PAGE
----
Working with the potential of nature: I asked Tim why an organic approach to farming inspired him; he responded by pointing out that to get the best out of nature, you need to respect nature. To do that one must understand it’s a fine balancing act to deliver yield performance of his diary herd and that of the land that supplies the nutrients to the cows to deliver that yield. ‘Push nature too hard’, says Tim, ‘and she will bite you back’, an observation that is so ingrained and implicit in Tim’s worldview, to him, that it’s blindingly obvious.
In Tim’s description of how they farm it’s clear he sees the process of being a whole systems design problem. Tim believes cows perform best, producing greater quantities of, and better-quality milk, under certain conditions. The cows need great product, a wide variety of rich nutrients to eat, to do that requires some nuture and networked thinking about what the cows eat, how to give it to them, and how to keep that raw material coming at the highest-quality level all year round. It’s a complex operation, but when it’s explained it makes, to me at least, common sense. The cows have room to roam, their diet consisting of clover-rich grass grown without the use of artificial fertilisers and pesticides. Wildlife is encouraged to flourish and conservation of the land extends to rebuilding limestone walling and placing hedgerows. In an effort to reduce pollution and food miles, lorries transporting Yeo Valley yoghurts are double deckers. “Everybody who is a farmer deep down understands the balance of animals and nature and crops and rotations, and I think most farmers have an in-built sense of what is the right thing to do,” he says. Care for the land and the animals at Yeo Valley is a prime concern and all production sites are certified by the Soil Association.
Yeo Valley produces over 2,000 tonnes of yogurt each week. The Yeo Valley Organic brand continues to grow and the range now includes: Yeogurt (fruity, low fat and Greek varieties), milk, children’s products (First Yeos, Little Yeos, Yeotubes and Smoothies), butter, cream, Frozen Yeogurt, ice cream, compote and rice pudding.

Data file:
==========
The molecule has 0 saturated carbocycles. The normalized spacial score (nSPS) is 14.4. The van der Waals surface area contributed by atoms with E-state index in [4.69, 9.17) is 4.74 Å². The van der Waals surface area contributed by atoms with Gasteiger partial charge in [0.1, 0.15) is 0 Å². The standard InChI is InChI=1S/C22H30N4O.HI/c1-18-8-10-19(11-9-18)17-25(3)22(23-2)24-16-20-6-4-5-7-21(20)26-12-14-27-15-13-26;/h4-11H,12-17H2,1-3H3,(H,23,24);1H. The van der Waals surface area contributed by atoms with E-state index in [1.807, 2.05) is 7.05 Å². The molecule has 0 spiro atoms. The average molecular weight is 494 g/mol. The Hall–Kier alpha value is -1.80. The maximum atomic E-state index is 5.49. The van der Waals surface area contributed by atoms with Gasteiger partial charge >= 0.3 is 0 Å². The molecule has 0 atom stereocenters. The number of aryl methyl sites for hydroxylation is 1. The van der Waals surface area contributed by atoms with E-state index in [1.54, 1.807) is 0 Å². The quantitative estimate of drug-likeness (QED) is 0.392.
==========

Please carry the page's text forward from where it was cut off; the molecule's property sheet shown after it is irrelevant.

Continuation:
A cooperative business model: The farm and the business cannot run without people so people count too, as a working community, especially since they work as a cooperative. Yeo Valley understands what I would call true corporate social responsibility, which is about doing it because it is the right thing to do, and they are backing the people upon whom their business depends This was evident in the way Tim helped establish the Organic Milk Suppliers Co-operative (OMSCo).
Before 1994 all milk was sold by the Milk Marketing Board, but under deregulation of the sector farmers were left to sell direct to manufacturers and organic milk producers suffered from a shortage of buyers. “When organic farmers were looking for somebody to buy their milk, we encouraged them to get together and promised to buy their milk for a period,” says Tim Mead. Usually, manufacturers don’t like it when farmers get together because they don’t like the strength that working together gives them, but Tim encouraged organic milk farmers to set up a co-operative and promised support by giving them a guaranteed market. Yeo Valley Organic continues to take milk from around 100 OMSCo farmers in the South West to supplement the milk that they produce on site. But for Mead this is simply the logical way of running his business. “If things are not in balance or sustainable then they aren’t going to be there forever, are they?” he asks. “I think most farmers feel that they have to take care of the land and what they are farming, and I think most of them feel, financially, it is difficult because the returns from farming average at 1.5 to two per cent on capital over the last 50 years,” he says. He blames a distorted market for this low return.
A crisis of scale: “A true market consists of many buyers and sellers and a market price, but when it comes to the growth of multinational food processing companies, farming is something that just doesn’t scale up,” he explains. “Somebody is not just all of a sudden going to own 100 dairy farms because to look after dairy cows you have to be on the ball. So, taking dairy as an example, there are always going to be many farmers, but there are three or four companies that buy 80 or 90 per cent of milk.”